Thursday, October 11, 2012

"I'll Be Thinking of You, My Beloved": Day 1 of 31 Days of Falling by Faith

Fifty years ago today, on October 11, 1962, a three-year meeting of leaders, invited guests, and other observers of the Roman Catholic Church commenced at the Vatican. This occasion is recalled by the Church today as it begins a yearlong observance called the Year of Faith. Pope Benedict XVI launched this year of focused attention on evangelization and renewal in a homily that can be read in English here.

I have to admit that the first thing I think of when I hear "Vatican II" is that in the middle year of those meetings, 1963, my dad spent a week in that "Eternal City"—which is what he called it in a letter he wrote to my mother on flimsy blue paper while a passenger on an Alitalia plane high above the Atlantic ocean. "Beloved," he addressed her—a name that caught me quite off guard the first time I read it, because I couldn't recall sensing that he ever felt that way toward her. "It's hard to believe that all this is actually happening," he wrote." He never could have afforded such a journey or such a stay in a foreign country without the financing of the publisher who had hired him to translate, from Italian into English, a biography of Pope John XXIII, who had convened the Council but then died in the middle of it, in June 1963. My dad’s letter ended, "I'll be thinking of you, my beloved"—again, that surprising endearment—“and asking God to watch over you and protect you from loneliness and whatever other stresses and strains my absence may cause you." In addition to being left alone with their three children aged six and under, my mother was also very pregnant with my youngest sister, who was born that August.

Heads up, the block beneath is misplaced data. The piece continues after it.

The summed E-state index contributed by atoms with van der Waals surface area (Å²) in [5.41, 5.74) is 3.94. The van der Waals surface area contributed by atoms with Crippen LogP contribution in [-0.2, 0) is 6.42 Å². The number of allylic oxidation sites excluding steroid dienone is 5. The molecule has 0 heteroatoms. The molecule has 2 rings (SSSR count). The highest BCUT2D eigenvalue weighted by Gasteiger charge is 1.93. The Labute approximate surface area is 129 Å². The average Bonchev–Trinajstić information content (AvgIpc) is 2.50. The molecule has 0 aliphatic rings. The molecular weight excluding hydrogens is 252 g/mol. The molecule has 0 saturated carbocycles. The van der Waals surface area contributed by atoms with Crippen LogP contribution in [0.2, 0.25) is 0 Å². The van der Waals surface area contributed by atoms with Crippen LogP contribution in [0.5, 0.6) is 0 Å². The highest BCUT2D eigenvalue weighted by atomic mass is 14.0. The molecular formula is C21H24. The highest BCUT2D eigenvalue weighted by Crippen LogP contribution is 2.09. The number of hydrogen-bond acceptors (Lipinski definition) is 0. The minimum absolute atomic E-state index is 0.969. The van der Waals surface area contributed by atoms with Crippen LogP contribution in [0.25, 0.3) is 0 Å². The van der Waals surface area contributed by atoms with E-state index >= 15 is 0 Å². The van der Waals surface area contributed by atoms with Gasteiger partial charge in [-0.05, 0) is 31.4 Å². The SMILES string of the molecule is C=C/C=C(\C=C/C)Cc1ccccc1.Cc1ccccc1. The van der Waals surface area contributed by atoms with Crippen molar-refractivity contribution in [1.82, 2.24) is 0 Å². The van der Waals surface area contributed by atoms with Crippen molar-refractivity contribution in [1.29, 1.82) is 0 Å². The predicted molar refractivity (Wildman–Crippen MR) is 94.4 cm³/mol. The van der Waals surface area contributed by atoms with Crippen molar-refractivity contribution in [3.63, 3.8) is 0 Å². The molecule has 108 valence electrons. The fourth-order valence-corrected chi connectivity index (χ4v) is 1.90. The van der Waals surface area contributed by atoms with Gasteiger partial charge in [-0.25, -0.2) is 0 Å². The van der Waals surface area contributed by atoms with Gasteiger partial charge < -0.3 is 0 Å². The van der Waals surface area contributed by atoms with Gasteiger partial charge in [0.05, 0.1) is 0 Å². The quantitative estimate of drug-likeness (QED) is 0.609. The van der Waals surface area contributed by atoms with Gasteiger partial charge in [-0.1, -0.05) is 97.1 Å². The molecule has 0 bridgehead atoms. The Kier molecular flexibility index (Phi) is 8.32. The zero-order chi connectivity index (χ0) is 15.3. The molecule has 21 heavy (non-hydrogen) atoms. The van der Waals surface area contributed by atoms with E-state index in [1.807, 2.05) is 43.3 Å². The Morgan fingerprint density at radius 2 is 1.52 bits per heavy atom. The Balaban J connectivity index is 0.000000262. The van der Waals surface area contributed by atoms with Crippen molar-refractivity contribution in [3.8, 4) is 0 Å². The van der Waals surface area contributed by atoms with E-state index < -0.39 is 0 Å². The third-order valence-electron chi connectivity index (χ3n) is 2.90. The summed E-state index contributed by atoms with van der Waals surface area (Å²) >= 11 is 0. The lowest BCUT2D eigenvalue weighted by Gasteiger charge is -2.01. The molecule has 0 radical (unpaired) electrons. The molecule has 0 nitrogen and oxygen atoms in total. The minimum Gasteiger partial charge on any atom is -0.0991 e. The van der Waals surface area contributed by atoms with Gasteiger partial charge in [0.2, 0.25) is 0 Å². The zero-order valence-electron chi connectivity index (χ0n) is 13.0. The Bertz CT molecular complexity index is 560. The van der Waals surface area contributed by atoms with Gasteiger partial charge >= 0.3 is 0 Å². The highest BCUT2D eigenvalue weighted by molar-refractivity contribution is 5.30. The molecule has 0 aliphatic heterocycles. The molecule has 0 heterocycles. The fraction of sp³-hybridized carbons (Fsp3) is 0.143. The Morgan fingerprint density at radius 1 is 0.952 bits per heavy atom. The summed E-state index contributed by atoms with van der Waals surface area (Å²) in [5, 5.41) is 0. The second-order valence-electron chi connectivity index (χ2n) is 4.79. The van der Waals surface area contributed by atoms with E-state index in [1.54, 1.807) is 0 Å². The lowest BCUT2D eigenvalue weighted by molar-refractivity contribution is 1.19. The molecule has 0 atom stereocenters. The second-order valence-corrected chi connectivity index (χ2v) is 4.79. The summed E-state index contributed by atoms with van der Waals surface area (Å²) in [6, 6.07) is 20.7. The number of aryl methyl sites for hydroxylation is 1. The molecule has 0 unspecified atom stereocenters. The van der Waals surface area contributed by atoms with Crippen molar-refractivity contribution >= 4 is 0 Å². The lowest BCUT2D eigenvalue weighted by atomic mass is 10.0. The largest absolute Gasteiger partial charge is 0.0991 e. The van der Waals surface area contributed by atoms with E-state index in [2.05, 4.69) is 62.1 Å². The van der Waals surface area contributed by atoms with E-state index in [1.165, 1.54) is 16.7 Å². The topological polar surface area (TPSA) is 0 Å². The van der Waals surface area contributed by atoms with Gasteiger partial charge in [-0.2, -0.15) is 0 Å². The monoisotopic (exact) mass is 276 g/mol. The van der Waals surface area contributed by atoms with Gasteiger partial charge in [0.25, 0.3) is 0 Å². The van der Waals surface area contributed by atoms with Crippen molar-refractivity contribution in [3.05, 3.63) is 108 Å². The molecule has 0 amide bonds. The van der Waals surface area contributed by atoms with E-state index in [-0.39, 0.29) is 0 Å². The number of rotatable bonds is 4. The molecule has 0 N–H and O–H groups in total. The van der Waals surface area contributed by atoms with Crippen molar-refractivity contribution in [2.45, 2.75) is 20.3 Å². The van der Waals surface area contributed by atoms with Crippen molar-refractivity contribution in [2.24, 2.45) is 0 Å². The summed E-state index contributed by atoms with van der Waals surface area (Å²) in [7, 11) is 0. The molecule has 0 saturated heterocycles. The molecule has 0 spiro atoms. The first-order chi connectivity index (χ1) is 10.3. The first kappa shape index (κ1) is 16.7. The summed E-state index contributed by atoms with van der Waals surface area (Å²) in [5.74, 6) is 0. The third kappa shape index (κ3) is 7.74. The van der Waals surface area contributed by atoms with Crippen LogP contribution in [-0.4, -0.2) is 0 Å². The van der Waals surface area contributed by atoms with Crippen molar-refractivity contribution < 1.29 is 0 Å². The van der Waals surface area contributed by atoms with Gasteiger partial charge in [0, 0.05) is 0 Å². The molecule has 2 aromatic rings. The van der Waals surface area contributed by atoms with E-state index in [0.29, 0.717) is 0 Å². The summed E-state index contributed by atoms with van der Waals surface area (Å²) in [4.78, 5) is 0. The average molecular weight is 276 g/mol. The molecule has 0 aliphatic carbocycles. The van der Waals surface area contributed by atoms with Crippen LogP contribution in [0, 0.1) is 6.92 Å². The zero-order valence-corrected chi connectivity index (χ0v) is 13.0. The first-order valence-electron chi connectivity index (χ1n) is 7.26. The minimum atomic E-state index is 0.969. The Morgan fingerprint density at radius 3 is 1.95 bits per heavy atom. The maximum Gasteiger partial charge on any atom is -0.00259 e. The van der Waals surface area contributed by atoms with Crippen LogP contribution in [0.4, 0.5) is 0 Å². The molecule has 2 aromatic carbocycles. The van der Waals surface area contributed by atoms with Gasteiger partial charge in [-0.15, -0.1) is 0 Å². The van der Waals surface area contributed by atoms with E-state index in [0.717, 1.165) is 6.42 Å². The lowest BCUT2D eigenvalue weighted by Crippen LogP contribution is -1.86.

A young Starbucks friend named Sarah recently issued a commencement challenge of her own: to make "a fresh blog start." In the past two years I have made two attempts to be a blogger—I mean I've started two blogs. The first one has thirty-seven posts written in several bursts of activity, the last burst ending with a post on July 16, 2012. My second blog—this one—went dormant after only six posts, the last one published last April 30.

I make my (meager) income helping other people write or write better what they want to say. Meanwhile, my own life is in (at the least) its autumn, and I keep thinking about my own "beloved," David, the man who was my husband for ten years and friend for thirty years. Three and (almost) a half years ago I had the last conversation I would have with him on this side of the veil. One of the things he told me during that hour-plus phone call was about the assignment his therapist had given him at their last session (they met once a month). Despite years of on-again, off-again substance abuse, David's brain was an uneraseable database of every person he'd ever met, every word and image and sound he'd ever read or heard, every experience he'd ever lived through, consciously or even half-consciously, and he could pull out an applicable piece of data or a whole story for any occasion. His therapist, it seemed, had convinced him (like his friends and family had tried to for years) to write—something, anything, whatever came out—to give to him at their next session. He sounded excited, hopeful. Less than a week later, he was dead, and erased were all his untold stories (except for the ones he had flash-transferred to those of us who are still here).

So, for the next 31 days, I will be taking Sarah’s challenge and writing here; the first 31 days of the Church's Year of Faith will also be for me 31 days of "falling by faith."

Until tomorrow, then.


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